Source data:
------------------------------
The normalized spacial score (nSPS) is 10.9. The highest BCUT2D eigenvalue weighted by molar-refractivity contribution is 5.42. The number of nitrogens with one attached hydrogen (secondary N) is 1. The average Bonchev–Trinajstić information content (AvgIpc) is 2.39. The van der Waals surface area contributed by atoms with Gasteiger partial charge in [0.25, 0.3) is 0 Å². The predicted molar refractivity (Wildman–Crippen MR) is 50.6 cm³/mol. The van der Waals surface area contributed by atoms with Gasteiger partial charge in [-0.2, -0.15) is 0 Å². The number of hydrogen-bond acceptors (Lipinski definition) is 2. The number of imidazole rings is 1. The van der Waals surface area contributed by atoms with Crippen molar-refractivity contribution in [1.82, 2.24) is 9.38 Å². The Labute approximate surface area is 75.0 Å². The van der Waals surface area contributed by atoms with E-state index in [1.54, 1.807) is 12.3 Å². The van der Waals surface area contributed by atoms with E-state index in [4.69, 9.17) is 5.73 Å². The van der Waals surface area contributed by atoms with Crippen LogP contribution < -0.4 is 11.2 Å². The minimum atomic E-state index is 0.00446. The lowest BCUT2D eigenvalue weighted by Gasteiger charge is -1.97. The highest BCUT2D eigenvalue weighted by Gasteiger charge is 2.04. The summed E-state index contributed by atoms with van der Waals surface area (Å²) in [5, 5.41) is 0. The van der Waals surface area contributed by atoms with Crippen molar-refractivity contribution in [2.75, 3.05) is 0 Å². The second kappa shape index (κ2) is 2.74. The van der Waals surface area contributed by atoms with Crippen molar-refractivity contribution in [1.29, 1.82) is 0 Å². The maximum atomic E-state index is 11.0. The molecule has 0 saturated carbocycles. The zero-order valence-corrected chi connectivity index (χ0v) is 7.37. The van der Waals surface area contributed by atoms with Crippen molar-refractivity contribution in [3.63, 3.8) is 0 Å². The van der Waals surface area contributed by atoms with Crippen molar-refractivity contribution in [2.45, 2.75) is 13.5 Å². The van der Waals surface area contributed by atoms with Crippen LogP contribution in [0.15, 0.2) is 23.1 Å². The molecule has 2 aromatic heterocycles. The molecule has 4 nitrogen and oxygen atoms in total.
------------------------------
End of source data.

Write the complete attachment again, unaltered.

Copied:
The normalized spacial score (nSPS) is 10.9. The highest BCUT2D eigenvalue weighted by molar-refractivity contribution is 5.42. The number of nitrogens with one attached hydrogen (secondary N) is 1. The average Bonchev–Trinajstić information content (AvgIpc) is 2.39. The van der Waals surface area contributed by atoms with Gasteiger partial charge in [0.25, 0.3) is 0 Å². The predicted molar refractivity (Wildman–Crippen MR) is 50.6 cm³/mol. The van der Waals surface area contributed by atoms with Gasteiger partial charge in [-0.2, -0.15) is 0 Å². The number of hydrogen-bond acceptors (Lipinski definition) is 2. The number of imidazole rings is 1. The van der Waals surface area contributed by atoms with Crippen molar-refractivity contribution in [1.82, 2.24) is 9.38 Å². The Labute approximate surface area is 75.0 Å². The van der Waals surface area contributed by atoms with E-state index in [1.54, 1.807) is 12.3 Å². The van der Waals surface area contributed by atoms with E-state index in [4.69, 9.17) is 5.73 Å². The van der Waals surface area contributed by atoms with Crippen LogP contribution < -0.4 is 11.2 Å². The minimum atomic E-state index is 0.00446. The lowest BCUT2D eigenvalue weighted by Gasteiger charge is -1.97. The highest BCUT2D eigenvalue weighted by Gasteiger charge is 2.04. The summed E-state index contributed by atoms with van der Waals surface area (Å²) in [5, 5.41) is 0. The van der Waals surface area contributed by atoms with Crippen molar-refractivity contribution in [2.75, 3.05) is 0 Å². The second kappa shape index (κ2) is 2.74. The van der Waals surface area contributed by atoms with Crippen molar-refractivity contribution in [1.29, 1.82) is 0 Å². The maximum atomic E-state index is 11.0. The molecule has 0 saturated carbocycles. The zero-order valence-corrected chi connectivity index (χ0v) is 7.37. The van der Waals surface area contributed by atoms with Crippen molar-refractivity contribution in [3.63, 3.8) is 0 Å². The van der Waals surface area contributed by atoms with Crippen molar-refractivity contribution in [2.45, 2.75) is 13.5 Å². The van der Waals surface area contributed by atoms with Crippen LogP contribution in [0.15, 0.2) is 23.1 Å². The molecule has 2 aromatic heterocycles. The molecule has 4 nitrogen and oxygen atoms in total.